The Other Side of the Culture War
The Other Side of the Culture War
What Motivates Cultural Progressives?: Understanding Opposition to the Political and Christian Right
Yancey, George and Williamson, David A.
Baylor University Press
August 1, 2012
280 pp., $27.72
Who is fighting the culture wars? Sociologists George Yancey and David A. Williamson have attempted to answer an important, but perhaps overlooked part of that question in What Motivates Cultural Progressives? Understanding Opposition to the Political and Christian Right (Baylor University Press). The book explores the characteristics, attitudes, and motivations of those people on the liberal side of the culture wars, whom they term "cultural progressives"—a group they say has received relatively little study. Bradley Wright, a sociologist at the University of Connecticut, spoke with George Yancey about what the authors found and why it matters.
What was your reason for writing this book?
I've read a lot about the cultural wars—both in the mainstream press and in scholarly research—but most of it focuses on only one side of the debate, usually the Christian Right. But I was curious: Who are the Christian Right fighting and why don't we understand their opponents better? The study reported in this book gives a more complete understanding of the culture war by highlighting cultural progressives.
How did you do your study?
We contacted several culturally progressive organizations who had it in their mission statements that they oppose the Christian Right. We contacted them and asked for permission to survey their members, which they kindly granted. We gave each organization a survey to distribute to their members and when all was said and done, we collected short-answer data from about 2,500 cultural progressives.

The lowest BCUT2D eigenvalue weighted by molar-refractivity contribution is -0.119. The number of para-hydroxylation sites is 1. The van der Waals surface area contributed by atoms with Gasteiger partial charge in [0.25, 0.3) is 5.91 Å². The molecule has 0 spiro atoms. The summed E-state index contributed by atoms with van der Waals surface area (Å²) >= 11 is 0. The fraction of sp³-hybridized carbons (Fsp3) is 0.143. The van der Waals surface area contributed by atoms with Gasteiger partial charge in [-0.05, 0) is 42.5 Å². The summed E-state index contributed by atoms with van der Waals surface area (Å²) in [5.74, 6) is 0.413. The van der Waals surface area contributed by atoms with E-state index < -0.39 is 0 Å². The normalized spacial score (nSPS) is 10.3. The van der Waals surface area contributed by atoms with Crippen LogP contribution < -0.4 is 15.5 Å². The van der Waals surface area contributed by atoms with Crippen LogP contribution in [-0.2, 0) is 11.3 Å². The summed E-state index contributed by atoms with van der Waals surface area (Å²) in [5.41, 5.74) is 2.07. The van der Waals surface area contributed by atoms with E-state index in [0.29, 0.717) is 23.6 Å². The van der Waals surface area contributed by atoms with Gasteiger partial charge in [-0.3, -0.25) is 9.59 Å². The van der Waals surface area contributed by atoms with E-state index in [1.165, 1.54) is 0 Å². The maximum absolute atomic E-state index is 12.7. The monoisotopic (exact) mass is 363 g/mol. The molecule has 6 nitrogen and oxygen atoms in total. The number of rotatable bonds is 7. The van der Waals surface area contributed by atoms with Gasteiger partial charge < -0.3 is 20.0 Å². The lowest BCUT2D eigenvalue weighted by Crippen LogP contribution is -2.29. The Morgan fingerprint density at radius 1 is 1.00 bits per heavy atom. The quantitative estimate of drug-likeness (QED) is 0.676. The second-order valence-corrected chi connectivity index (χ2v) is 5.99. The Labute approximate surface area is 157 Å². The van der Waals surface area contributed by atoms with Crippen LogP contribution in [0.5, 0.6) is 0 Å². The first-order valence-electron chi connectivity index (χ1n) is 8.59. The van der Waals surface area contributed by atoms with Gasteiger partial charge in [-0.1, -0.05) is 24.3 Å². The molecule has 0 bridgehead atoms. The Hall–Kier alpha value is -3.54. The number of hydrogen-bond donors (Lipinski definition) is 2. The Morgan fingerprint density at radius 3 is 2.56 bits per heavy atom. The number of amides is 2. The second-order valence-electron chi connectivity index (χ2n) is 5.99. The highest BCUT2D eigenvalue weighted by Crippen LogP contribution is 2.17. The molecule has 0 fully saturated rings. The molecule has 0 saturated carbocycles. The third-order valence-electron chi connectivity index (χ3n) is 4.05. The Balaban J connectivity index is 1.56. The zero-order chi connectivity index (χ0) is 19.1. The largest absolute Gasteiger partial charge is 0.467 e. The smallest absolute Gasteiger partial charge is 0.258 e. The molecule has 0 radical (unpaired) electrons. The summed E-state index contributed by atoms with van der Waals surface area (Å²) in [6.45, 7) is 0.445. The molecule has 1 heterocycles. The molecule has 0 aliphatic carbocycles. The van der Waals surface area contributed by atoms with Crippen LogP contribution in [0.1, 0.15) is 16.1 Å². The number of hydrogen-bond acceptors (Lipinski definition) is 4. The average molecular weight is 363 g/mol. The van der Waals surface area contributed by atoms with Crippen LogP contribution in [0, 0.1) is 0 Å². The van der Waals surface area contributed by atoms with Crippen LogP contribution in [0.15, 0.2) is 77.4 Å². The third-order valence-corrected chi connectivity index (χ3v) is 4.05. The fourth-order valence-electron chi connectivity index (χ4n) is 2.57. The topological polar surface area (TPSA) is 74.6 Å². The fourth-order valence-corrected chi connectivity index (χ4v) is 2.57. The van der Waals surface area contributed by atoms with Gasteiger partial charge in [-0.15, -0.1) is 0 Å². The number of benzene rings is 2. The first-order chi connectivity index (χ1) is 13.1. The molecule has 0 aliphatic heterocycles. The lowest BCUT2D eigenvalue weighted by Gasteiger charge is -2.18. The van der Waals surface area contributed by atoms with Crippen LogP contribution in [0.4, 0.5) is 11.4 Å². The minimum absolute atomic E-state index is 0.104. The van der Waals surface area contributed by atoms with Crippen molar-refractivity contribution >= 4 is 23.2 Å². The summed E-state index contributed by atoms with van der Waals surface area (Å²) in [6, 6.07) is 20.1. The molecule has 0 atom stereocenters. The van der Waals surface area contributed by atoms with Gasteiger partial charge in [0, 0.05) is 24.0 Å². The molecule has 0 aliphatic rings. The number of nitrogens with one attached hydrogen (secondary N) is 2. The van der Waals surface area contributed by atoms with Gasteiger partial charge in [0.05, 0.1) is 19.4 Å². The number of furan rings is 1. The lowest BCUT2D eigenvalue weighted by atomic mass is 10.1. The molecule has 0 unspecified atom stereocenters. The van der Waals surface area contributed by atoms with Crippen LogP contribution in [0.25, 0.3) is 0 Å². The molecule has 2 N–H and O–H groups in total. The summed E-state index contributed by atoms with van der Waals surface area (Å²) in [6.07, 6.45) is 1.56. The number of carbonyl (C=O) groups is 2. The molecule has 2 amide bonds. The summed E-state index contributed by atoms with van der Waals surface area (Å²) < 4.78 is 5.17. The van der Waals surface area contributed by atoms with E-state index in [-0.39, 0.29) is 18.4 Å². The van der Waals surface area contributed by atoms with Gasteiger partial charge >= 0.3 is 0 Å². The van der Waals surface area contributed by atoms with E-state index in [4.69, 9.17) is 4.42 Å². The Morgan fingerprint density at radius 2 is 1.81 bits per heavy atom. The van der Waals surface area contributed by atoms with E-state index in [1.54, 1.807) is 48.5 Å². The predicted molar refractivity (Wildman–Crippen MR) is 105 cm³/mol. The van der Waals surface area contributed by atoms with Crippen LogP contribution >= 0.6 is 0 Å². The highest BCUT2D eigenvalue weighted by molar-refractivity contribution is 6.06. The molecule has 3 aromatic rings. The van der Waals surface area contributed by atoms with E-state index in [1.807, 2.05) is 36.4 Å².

It was important for us to let these people speak for themselves, so we read through what they wrote several times, and we chose a number of quotations that illustrate the themes that emerged from the data. These quotations, which we present in the book, give a good sense for how cultural progressives think and act when it comes to the culture wars. By focusing on the words that they said, and not just numerical analysis of survey data, we hope that our book is accessible to a wide audience.
Who are the cultural progressives?
Most of the respondents in our study were not religious, most were political progressives, and all were cultural progressives. Also, by virtue of their involvement in the organizations that we selected, they were activists as well. To be clear, not all cultural progressives are also activists, but we chose those that are for our study.
This group has been studied so little that there isn't a readily identifiable name for them, such as there is for the Christian Right, so we settled on "cultural progressives." Generally speaking, we define cultural progressives as people with a modern or postmodern understanding of morality that minimizes the importance of traditional religious explanations.
By and large, the cultural progressives that we studied were a rather homogenous, privileged group. They were overwhelmingly white—about 95 percent white—highly educated males. In fact, I attended a meeting of one of the organizations, and of the 25 or so people in it, I was one of only two non-whites there. The other non-white person was a trainer who was brought in from out of town. All of the local members of the group at that meeting were white. There is some irony here, for cultural progressives decry the Christian Right as racist, but they themselves are overwhelmingly white.
How would you describe the cultural progressive movement?